Intimate Partner Violence Prevalence, Recurrence, Types, and Risk Factors Among Arab, and Jewish Immigrant and Nonimmigrant Women of Childbearing Age in Israel Academic Article uri icon

abstract

  • This research set out to determine prevalence, recurrence, types, and risk factors for intimate partner violence (IPV) among women of childrearing age across Israel, attending to diversity in these factors by ethnicity and immigration status. The first nationwide study of its kind, this research was based on a stratified proportional cluster sample of 1,401 Arab, and Jewish immigrant and nonimmigrant women (aged 16-48 years) who visited 63 maternal and child health (MCH) clinics between October 2014 and October 2015. Female research staff interviewed women face-to-face in a private room at the MCH clinics using a structured questionnaire in the women’s main language (Arabic or Hebrew). We measured IPV using a 10-item questionnaire used for screening at some MCH clinics. Response rate was 74%. In the multivariate analysis, we used generalized estimating equations (GEEs) to adjust for the MCH clinic cluster effect. We found marked differences in the prevalence of IPV among Arab, and Jewish immigrant and nonimmigrant women (67%, 30%, and 27%, respectively). Types (physical, verbal and social) and recurrence of IPV were significantly higher among Arab women compared with the other two groups. In the GEE analysis, compared with IPV among Jewish nonimmigrants, IPV among Arab women persisted after considering socioeconomic, sociodemographic, and reproductive factors (odds ratio = 3.83; 95% confidence interval = [2.55, 5.72]). Low family income was the main risk factor for IPV for all women. Among Arab women, younger age, high religiosity, and living in urban settings were associated with higher IPV. These results suggest that diversity (ethnicity and immigration status) should be considered when developing tailored policies and interventions to protect women from IPV.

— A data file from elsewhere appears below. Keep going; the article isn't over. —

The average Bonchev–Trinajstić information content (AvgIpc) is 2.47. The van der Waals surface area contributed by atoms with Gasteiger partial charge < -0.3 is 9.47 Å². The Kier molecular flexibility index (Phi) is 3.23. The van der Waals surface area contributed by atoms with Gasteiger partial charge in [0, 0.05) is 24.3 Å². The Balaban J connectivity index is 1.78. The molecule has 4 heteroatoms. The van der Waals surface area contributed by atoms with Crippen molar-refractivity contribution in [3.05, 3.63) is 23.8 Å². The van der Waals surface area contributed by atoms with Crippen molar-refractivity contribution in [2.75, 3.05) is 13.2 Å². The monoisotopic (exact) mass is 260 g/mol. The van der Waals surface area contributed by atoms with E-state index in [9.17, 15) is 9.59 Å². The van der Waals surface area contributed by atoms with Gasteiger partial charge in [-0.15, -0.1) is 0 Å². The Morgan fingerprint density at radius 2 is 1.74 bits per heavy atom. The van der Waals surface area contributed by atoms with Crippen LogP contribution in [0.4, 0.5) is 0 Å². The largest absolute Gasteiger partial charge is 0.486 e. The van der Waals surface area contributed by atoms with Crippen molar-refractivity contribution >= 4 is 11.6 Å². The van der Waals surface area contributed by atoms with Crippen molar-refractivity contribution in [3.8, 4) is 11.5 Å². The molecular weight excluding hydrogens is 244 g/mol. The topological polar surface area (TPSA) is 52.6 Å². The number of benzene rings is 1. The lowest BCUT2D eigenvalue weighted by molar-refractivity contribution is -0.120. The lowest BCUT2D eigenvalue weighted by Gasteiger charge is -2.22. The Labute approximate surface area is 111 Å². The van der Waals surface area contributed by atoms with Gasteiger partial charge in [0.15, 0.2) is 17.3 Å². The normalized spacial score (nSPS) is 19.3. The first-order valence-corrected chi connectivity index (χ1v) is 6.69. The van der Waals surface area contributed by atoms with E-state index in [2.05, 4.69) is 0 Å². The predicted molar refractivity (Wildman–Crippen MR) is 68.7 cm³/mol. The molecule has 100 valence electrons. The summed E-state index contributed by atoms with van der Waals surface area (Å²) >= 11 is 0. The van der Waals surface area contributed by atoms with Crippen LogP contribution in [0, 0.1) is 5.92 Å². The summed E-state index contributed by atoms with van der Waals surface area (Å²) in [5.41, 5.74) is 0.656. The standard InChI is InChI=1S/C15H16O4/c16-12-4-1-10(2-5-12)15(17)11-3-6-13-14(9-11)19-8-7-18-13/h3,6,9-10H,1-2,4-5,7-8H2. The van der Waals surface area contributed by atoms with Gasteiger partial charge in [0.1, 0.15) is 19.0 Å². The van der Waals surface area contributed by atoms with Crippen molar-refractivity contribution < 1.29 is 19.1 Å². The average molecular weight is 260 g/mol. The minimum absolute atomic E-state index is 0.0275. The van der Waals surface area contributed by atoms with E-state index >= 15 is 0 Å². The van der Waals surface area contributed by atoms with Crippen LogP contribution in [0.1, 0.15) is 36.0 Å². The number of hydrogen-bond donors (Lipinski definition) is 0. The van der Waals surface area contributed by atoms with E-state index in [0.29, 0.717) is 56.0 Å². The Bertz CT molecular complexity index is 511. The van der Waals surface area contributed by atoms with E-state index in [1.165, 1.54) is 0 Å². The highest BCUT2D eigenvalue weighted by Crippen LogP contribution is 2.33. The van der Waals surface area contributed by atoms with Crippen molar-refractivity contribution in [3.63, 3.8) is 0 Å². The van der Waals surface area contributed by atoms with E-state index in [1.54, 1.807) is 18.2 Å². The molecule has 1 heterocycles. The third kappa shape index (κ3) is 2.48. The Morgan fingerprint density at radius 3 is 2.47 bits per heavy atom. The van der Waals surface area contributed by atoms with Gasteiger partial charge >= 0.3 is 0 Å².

publication date

  • January 1, 2017